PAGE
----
The I-Ching, or Book of Changes, regards black as Heaven's color. The saying "heaven and earth of mysterious black" was rooted in the observation that the northern sky was black for a long time. White represented gold and symbolized brightness, purity, and fulfillment. White also is the color of mourning.

The Chinese people, both ancient and modern, cherish the color red. Red is everywhere during Chinese New Year and other holidays and family gatherings for it symbolizes good fortune and joy.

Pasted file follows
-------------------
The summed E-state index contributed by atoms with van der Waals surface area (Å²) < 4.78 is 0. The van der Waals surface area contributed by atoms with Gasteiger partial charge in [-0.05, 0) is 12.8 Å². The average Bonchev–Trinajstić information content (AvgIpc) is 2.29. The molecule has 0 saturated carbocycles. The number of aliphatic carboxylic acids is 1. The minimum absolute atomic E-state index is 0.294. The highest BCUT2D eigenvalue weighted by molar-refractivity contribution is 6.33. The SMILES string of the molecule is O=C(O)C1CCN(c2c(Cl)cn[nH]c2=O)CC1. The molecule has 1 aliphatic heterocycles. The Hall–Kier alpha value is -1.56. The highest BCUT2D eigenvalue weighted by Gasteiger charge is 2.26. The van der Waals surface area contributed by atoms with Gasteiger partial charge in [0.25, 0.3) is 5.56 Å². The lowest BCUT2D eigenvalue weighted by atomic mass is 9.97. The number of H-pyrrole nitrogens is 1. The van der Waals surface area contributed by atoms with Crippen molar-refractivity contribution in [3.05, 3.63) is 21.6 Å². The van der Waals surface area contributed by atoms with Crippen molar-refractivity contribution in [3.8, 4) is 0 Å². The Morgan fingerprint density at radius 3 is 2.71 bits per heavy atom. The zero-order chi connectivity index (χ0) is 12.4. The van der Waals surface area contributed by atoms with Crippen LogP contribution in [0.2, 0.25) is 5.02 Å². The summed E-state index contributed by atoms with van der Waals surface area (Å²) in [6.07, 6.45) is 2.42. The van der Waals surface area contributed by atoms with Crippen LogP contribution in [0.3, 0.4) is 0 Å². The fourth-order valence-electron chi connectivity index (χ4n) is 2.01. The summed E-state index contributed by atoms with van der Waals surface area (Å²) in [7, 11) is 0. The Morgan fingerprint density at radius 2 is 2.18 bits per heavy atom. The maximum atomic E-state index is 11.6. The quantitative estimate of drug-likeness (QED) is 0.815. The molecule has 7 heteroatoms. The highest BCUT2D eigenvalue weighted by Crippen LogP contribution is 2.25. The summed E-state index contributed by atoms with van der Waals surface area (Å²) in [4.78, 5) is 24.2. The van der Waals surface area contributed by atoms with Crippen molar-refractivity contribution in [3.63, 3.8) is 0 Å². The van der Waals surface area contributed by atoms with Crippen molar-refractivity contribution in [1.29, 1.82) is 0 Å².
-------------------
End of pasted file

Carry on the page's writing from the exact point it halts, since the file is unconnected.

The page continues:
Blue-green indicates spring when everything overflows with vigor and vitality. Yellow symbolizes the earth. The old saying, "Yellow generates Yin and Yang," meant that yellow is the center of everything. Color embodies an even richer culture in Chinese folk traditions. Yellow is the color for emperors. Yellow often decorates royal palaces, altars and temples. Yellow also represents being free from worldly cares. Therefore it is also a color respected in Buddhism. Chinese culture created a close and binding relationship between color and ceramics, murals, paintings, and poetry...even city planning. Many of the silk goods unearthed from ancient tombs have maintained their original colors of brown, red, black, purple, and yellow. Chinese pottery and lacquer ware uses rich color even more extensively. The formulation of richly colored glazes infuses these pieces with a brilliant and lustrous appearance. For ancient Chinese people, color feeds the spirit and expresses the depth of human experience.